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Boy Dirt Car Celebrates 30 Years of Noise

May. 11, 2011
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"I found myself recording sounds in Milwaukee in 2007 with my old friends; it just sounded like Boy Dirt Car," Darren Brown says of the reformation of the band that made for one of Milwaukee's most cacophonous musical exports of the 1980s. "From there we slowly reassembled and released in 2007 the Spoken Answer to a Silent Question CD."

The group will mark another milestone in their long history when they celebrate their 30th anniversary with a May 26 concert at Club Garibaldi.

Boy Dirt Car, a band that Brown says has always been "isolationist by nature," issued several cassettes and LPs throughout their first decade and made an impression that has reverberated internationally.

The group's sense of isolation—a peculiar trait for an act that has seen more than 10 members in its fold since its inception—has fed a consistently shifting sound from album to album (or half-album, per their split release with local trance rockers F/i back when and a December 2010 collaboration with sometime-Milwaukeean Andy Gallagher). But what might be heard as a restless aesthetic nature by some heralds a sense of aural exploration for Brown.

“Boy Dirt Car is always attempting to move ahead, changing from release to release. In a strange way, we are much more in control of the noise we create—not total control," Brown says of the sextet's creative process.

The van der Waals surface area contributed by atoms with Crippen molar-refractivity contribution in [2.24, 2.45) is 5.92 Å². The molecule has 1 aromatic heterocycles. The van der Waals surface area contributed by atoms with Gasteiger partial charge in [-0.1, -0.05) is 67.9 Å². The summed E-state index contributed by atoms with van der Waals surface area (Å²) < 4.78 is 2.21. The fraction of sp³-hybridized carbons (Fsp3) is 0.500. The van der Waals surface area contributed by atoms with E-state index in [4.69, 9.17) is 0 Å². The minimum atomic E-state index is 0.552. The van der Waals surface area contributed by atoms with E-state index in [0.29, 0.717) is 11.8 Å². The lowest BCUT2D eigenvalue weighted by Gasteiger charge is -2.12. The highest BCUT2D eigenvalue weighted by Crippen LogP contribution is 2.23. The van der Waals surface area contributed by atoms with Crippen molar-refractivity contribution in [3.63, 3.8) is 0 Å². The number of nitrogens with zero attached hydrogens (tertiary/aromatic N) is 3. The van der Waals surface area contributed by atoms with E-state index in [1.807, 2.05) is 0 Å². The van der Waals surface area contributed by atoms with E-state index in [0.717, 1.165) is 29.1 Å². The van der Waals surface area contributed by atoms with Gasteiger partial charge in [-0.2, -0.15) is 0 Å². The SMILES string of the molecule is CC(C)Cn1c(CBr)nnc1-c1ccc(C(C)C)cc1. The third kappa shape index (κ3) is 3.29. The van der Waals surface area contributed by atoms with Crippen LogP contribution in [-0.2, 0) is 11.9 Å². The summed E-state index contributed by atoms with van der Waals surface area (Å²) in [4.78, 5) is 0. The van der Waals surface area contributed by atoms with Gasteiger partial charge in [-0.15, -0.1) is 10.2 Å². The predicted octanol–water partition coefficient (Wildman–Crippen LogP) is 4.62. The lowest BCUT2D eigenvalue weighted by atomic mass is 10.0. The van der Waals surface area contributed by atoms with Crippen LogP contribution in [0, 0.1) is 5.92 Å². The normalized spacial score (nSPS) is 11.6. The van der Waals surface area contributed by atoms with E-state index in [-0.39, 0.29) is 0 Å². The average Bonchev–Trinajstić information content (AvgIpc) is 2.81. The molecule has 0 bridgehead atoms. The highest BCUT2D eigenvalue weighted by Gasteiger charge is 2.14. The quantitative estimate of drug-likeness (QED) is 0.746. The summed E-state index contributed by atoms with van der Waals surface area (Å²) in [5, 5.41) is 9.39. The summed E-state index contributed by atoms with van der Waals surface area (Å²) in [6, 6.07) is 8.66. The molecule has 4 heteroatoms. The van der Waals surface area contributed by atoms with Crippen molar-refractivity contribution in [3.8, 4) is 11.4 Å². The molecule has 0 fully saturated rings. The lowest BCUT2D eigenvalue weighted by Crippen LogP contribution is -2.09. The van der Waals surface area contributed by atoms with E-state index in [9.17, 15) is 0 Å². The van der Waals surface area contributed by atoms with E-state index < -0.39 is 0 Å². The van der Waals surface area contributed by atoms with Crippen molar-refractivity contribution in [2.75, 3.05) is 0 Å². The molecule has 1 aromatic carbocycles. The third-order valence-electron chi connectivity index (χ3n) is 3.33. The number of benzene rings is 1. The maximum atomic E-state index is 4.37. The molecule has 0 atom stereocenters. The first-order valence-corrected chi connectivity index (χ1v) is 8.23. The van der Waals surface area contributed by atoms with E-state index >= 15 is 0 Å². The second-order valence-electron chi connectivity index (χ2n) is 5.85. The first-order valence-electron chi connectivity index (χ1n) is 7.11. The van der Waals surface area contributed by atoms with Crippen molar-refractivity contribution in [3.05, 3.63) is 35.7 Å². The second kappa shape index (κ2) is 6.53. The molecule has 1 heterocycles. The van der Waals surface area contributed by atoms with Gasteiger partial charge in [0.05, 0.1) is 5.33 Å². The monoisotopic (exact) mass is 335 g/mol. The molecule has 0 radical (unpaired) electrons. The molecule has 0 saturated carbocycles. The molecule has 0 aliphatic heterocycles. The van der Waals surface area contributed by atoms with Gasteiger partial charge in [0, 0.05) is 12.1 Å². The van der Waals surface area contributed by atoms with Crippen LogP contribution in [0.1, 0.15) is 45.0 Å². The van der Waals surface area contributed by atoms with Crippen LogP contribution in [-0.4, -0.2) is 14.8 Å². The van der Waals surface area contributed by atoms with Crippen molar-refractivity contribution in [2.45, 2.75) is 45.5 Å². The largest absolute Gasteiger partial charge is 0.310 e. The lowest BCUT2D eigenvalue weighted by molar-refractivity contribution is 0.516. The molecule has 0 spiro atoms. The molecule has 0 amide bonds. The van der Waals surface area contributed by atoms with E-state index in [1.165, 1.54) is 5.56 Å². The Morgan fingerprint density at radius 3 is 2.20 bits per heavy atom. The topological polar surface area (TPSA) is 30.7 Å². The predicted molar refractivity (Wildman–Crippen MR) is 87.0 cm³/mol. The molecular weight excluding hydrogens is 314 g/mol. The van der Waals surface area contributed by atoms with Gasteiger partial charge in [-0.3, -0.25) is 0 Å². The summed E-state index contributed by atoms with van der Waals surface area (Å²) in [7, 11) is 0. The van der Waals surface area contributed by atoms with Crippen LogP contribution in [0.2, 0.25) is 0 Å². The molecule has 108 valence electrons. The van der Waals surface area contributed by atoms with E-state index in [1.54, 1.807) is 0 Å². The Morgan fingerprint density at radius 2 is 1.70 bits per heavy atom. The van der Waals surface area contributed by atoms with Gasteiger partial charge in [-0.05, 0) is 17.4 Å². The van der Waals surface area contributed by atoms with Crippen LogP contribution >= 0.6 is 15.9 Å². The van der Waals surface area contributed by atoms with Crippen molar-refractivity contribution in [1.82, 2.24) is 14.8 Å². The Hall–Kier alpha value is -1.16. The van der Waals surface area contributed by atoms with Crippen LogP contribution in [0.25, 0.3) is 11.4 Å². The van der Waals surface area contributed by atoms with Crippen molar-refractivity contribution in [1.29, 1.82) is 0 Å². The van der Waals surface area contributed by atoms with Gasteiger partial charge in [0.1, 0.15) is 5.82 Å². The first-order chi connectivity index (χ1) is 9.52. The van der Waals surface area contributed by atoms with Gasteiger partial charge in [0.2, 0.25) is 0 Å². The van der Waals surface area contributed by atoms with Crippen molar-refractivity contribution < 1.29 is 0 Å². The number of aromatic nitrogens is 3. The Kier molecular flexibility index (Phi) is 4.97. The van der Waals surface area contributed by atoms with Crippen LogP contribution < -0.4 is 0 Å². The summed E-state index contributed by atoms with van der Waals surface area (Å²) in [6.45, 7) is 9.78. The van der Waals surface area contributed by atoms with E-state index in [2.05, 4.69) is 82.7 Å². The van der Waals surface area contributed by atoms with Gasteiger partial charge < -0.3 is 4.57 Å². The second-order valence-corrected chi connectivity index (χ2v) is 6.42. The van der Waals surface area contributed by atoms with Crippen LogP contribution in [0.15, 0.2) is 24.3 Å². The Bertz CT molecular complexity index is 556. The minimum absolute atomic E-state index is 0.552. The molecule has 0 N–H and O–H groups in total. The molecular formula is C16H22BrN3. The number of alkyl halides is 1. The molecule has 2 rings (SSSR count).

That process results in an aesthetic that may be appreciated worldwide, but is rooted where the band members call home. Some may describe what Boy Dirt Car does as “industrial music,” and a certain kind of industriousness has something to do with its distinction as such.

"Wisconsin and the Midwest, with its industrial work ethic, has always been an influence," Brown says of one of the enduring features of BDC's artistry.

Brown now calls Minneapolis home, but the ethic hasn't changed. His sense of who largely comprises BDC's fan base might have, however. "At one time," Brown says, "I would have had an image of our typical fan as older, white male, loner, like a serial killer.

"Now I'm not so sure," he adds, in what must be considered an up note.

No matter who's listening, the aforementioned appellation of industrial isn't quite what Brown and co-founder Eric Lunde (who has since left the BDC fold and allowed the rights to the band's name to go to Brown) had in mind upon their formation.

"From the start, we wanted to be a noise band," Brown explains. "The 'industrial' tag showed up after the fact. We are a noise band."

Much of the band's history will be on display in an exhibit to be featured at the Club Garibaldi gig. The exhibit will feature "posters, press cuttings and photos from Boy Dirt Car's history,” Brown says. The press the band has received over the years includes a mention in a New York Times piece on "junk rock" and a name-check by, of all people, newspaper advice columnist Ann Landers.

A band with that wide a gamut of recognition probably can't help but be influential, but Brown's not arrogant about it. "I am just grateful and humbled by whatever artistic contribution we can make," he says.

Looking back on the three decades of BDC, he says, “Do you remember what a long-distance phone call cost 30 years ago? Think of it: pre-cyberspace, pre-cell phone, pre-digital, pre-compact disc. For good or bad, our world has changed, and I have been in this band that long. I just think 30 years is something to celebrate.”

Boy Dirt Car headlines a show at Club Garibaldi on May 26 with Zerobeat, Peter J. Woods, Mobile Sound Unit and The Demix.


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